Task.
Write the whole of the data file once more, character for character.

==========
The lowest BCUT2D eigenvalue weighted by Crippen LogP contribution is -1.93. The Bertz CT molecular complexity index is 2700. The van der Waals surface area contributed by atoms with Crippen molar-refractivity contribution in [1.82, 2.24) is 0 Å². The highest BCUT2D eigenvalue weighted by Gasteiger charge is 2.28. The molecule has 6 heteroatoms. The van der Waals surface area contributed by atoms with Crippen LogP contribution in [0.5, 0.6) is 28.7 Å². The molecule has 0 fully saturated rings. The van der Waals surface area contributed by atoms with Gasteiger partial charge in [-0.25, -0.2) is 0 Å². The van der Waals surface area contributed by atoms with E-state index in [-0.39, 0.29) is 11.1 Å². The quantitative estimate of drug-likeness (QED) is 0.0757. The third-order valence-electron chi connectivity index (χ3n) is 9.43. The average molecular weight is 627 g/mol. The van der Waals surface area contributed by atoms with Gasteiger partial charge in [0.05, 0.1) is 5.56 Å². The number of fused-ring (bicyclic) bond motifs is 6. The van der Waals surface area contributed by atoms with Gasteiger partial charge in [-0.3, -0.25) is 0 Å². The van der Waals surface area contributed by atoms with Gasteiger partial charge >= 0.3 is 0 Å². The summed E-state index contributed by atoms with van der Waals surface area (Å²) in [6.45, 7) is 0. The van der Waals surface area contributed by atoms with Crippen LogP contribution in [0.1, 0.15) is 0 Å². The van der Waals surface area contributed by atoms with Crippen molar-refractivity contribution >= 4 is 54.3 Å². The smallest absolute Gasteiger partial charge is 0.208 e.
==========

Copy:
The lowest BCUT2D eigenvalue weighted by Crippen LogP contribution is -1.93. The Bertz CT molecular complexity index is 2700. The van der Waals surface area contributed by atoms with Crippen molar-refractivity contribution in [1.82, 2.24) is 0 Å². The highest BCUT2D eigenvalue weighted by Gasteiger charge is 2.28. The molecule has 6 heteroatoms. The van der Waals surface area contributed by atoms with Crippen LogP contribution in [0.5, 0.6) is 28.7 Å². The molecule has 0 fully saturated rings. The van der Waals surface area contributed by atoms with Gasteiger partial charge in [-0.25, -0.2) is 0 Å². The van der Waals surface area contributed by atoms with E-state index in [-0.39, 0.29) is 11.1 Å². The quantitative estimate of drug-likeness (QED) is 0.0757. The third-order valence-electron chi connectivity index (χ3n) is 9.43. The average molecular weight is 627 g/mol. The van der Waals surface area contributed by atoms with Gasteiger partial charge in [0.05, 0.1) is 5.56 Å². The number of fused-ring (bicyclic) bond motifs is 6. The van der Waals surface area contributed by atoms with Gasteiger partial charge in [-0.3, -0.25) is 0 Å². The van der Waals surface area contributed by atoms with Gasteiger partial charge >= 0.3 is 0 Å². The summed E-state index contributed by atoms with van der Waals surface area (Å²) in [6.45, 7) is 0. The van der Waals surface area contributed by atoms with Crippen LogP contribution in [0.1, 0.15) is 0 Å². The van der Waals surface area contributed by atoms with Crippen molar-refractivity contribution >= 4 is 54.3 Å². The smallest absolute Gasteiger partial charge is 0.208 e.